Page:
Tuesday, October 27th is the last chance for recreational fishermen in Florida to attend the Gulf of Mexico Fishery Management Council public hearing to speak o [Read more…]
Recreational anglers have scored a small but significant victory towards correcting Gulf red snapper allocation.
During its August meeting, the Gulf of Mexico Fishery Management Council voted to increase the recreational red snapper allocation from 49% to 51.5% of the annual total allowable catch. The Council’s recommendation now goes to the Secretary of Commerce for review and final approval.
The current red snapper allocation (49% recreational, 51% commercial) has been in place since the mid-1980s and is based on out-of-date data. The Council has discussed but delayed action many times so this vote represents an important step forward in the long journey to address the many challenges in managing the now abundant red snapper fishery.
As these recommendations move forward, count on KeepAmericaFishing to keep you informed. Until then, thank you again making your voice heard.
Time for State Management of Red Snapper Fisheries in the Gulf of Mexico
(Bob Shipp, PhD, is one of the most respected fishery experts in the nation, with special expertise in reef fishes of the Gulf of Mexico. He’s professor emeritus of marine sciences at the University of South Alabama. He’s also author of the book, Dr. Bob Shipp’s Guide to Fishes of the Gulf of Mexico, one of the best illustrated fishery guides on the market, available at www.bobshipp.com. Here’s a letter to the editor he penned recently, appearing originally in www.al.com, which we find absolutely on target.)
By Bob Shipp
In all likelihood there have never been as many Gulf Red Snapper in recorded history as there are today. In spite of these soaring populations, a broken system of federal management is precluding what would otherwise be a robust and sustainable economic driver to a regional economy in desperate need of a break.
Last year the recreational season was limited to 9 days in federal waters and this year’s season is 10 days. Just 10 days – with only a single weekend — for anglers in their own boats to catch perhaps the most popular offshore fish in the Gulf.
Conversely, the commercial sector can fish year-round and, under a similar plan approved by the Gulf of Mexico Fishery Management Council this year, the charter/for-hire sector will have a 44-day season in 2015.
The glaring inequity of those regulations has rankled everyone from regular anglers to congressmen, yet a solution has remained elusive. The road to this point is roughly 30 years in the making, and there is now virtually no escape from it under federal management.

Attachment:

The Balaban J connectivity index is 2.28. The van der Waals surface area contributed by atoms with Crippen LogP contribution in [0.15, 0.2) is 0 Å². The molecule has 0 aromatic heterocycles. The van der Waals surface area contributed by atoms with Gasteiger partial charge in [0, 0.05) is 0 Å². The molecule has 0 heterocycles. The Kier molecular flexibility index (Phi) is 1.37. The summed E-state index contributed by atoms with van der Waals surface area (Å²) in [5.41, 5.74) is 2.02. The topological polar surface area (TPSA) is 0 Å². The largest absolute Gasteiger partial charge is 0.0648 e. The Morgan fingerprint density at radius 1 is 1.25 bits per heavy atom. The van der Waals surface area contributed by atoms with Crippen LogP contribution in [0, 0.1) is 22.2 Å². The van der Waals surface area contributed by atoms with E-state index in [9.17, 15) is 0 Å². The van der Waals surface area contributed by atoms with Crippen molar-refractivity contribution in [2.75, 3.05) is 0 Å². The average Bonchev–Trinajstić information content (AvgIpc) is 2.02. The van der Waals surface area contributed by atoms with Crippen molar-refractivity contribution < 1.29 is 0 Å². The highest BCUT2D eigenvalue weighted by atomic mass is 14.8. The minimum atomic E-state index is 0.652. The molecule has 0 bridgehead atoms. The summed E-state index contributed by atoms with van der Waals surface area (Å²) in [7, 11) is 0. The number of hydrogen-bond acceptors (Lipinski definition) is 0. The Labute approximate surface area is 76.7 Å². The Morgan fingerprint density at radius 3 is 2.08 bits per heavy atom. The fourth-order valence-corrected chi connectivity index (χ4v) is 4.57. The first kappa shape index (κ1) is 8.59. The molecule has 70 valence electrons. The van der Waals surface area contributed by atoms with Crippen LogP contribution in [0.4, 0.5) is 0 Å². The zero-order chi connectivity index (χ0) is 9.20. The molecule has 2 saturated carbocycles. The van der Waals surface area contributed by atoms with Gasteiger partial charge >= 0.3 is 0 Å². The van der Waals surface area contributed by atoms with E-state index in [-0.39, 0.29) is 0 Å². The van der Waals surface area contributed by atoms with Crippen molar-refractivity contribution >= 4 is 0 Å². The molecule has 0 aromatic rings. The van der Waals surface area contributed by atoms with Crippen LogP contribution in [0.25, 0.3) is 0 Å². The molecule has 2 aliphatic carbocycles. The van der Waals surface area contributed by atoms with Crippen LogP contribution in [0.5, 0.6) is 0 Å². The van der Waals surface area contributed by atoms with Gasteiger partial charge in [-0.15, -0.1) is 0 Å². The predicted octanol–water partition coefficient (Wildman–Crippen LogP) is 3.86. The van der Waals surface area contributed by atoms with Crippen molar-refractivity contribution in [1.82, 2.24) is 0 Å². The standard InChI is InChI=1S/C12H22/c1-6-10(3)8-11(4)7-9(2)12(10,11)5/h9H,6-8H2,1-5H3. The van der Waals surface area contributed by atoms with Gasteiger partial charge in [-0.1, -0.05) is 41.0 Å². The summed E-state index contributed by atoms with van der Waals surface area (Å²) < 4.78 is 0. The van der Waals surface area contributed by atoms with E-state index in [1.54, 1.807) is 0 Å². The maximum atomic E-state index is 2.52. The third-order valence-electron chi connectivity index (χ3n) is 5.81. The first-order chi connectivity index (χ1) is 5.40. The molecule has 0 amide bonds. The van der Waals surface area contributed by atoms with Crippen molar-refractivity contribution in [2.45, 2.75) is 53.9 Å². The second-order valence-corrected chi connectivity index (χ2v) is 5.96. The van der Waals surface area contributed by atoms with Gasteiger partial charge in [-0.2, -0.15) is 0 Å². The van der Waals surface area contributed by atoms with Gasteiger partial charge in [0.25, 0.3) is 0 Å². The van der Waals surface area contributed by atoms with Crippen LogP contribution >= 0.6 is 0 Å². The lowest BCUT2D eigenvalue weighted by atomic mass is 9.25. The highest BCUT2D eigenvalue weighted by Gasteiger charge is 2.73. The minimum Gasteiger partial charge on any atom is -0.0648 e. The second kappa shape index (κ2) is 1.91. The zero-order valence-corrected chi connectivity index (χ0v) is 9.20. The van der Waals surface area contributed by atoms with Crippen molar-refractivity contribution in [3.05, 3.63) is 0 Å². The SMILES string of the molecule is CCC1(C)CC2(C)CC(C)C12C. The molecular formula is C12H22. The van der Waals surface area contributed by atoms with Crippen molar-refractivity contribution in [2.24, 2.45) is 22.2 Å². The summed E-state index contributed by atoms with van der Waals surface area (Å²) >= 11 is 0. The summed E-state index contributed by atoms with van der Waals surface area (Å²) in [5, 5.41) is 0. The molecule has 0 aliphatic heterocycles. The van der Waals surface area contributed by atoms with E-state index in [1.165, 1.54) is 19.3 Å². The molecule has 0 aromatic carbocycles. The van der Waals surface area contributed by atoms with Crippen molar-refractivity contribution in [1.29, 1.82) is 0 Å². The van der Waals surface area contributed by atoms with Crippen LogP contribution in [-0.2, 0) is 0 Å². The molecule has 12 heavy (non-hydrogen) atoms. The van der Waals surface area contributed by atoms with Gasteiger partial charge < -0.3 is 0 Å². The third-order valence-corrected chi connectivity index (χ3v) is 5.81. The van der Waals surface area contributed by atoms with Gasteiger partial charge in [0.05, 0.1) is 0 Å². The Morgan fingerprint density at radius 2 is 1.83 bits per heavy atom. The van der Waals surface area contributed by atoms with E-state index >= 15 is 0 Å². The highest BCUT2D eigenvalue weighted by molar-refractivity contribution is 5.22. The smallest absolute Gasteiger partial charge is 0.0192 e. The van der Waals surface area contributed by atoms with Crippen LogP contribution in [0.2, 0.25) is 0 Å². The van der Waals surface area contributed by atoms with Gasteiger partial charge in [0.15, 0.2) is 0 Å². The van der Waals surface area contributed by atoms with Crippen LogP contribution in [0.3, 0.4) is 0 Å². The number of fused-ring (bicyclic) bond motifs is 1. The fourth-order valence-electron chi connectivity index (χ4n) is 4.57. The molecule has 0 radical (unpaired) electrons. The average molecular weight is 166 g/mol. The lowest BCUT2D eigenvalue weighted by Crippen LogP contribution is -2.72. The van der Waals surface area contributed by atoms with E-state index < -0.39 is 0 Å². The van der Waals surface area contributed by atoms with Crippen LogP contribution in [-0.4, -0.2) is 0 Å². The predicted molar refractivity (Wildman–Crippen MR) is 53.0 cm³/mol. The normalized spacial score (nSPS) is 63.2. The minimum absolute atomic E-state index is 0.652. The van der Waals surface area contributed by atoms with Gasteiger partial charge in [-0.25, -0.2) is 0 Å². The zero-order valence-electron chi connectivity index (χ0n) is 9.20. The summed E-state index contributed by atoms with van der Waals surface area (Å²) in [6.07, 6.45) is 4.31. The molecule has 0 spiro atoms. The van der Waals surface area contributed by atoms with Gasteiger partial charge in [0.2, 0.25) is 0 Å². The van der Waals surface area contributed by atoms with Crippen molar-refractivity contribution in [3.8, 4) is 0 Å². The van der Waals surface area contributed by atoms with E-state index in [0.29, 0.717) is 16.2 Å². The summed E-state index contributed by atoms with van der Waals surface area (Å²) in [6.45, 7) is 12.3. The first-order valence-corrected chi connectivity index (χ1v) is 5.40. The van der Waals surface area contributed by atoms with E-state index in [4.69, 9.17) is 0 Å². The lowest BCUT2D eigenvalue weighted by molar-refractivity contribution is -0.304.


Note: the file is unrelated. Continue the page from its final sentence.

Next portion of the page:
I served on the Gulf Council for 18 years and encountered countless elected officials in Washington, D.C., and in the Gulf states wrestling mightily over the red snapper conundrum, but all ran into insurmountable roadblocks under the federal system. This year, recognizing that a system that produces results like what we are seeing today is unacceptable, the state fishery management agencies from all five Gulf states did something extraordinary – they came together to produce a viable way out of this mess.
Under a plan unveiled in March, the states have offered to take over management of the red snapper fishery and have outlined exactly how such management would be carried out. Their plan recognizes that there are regional populations of snapper that are fished differently according to local tradition and practice, and would have the flexibility to manage them in different ways.
For example, off Alabama our research indicates we could have a six-month season with a two-snapper bag limit without making a dent in the population. This is due to our extensive artificial reef program. Such flexibility is impossible under federal management, which tends to treat red snapper as one stock, fished one way.
The state fishery management agencies all have seats on the Gulf Council and know that snapper management is at a dead-end under the current system. Responsible for commercial and recreational fisheries in their state waters, they know there are far more efficient and equitable ways to manage this fishery. The system has the same goals as federal management, but the means to reach those ends recognize that one size does not fit all.
The individual Gulf states all know how to provide access to their citizens while managing for conservation of wildlife resources, but rarely do they all agree on anything. The significance of their cooperation here cannot be over-estimated.